China will formulate its first-ever law on promoting the film industry this year in the world's second largest movie market, top legislator Zhang Dejiang said Wednesday. [Special coverage]
No further details were given by Zhang as he presented a work report on the Standing Committee of the National People's Congress (NPC), China's top legislature. A draft version had already been submitted to lawmakers for deliberation last year.
Earlier reports said the draft had set out to revoke unnecessary film making permits, simplify the process of regulatory reviews to which prospective scripts are subjected, and make it easier to hold film festivals.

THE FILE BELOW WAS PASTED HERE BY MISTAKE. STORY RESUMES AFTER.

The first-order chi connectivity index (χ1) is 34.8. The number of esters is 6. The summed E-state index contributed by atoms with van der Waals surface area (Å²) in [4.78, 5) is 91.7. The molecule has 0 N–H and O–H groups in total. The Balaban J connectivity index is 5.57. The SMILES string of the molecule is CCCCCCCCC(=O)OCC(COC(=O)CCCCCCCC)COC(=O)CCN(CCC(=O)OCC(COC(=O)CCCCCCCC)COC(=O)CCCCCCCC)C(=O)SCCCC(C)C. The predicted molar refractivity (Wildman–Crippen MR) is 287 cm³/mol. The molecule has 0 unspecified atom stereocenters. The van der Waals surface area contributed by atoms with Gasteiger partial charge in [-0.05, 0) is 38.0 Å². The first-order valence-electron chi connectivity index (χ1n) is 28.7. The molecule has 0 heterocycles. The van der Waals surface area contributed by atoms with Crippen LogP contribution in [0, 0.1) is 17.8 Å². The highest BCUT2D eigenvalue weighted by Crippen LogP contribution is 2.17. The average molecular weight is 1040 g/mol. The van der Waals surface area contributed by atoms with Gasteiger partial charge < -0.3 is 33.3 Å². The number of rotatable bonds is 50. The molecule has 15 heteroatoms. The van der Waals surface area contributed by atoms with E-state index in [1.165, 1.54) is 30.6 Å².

It also offered film makers incentives in financing, taxation and land use and encouraged Chinese companies to invest overseas in collaboration with other film production companies.
Box office fraud and piracy were also among top concerns addressed by the draft, which explicitly forbade stealth video recording of movies in theaters.
A late comer in modern film making, China has quickly caught up with other countries in terms of market share.
Chinese cinemas took in a record 6.87 billion yuan (about 1.05 billion U.S. dollars) in ticket sales in February, about 250 million dollars more than the North American market, which is still the world's largest.
"The Mermaid," a Chinese comedy fiction and environmental parable directed by Stephen Chow alone raked in more than 3 billion yuan as of March 8, becoming the most successful Chinese film of all time. Enditem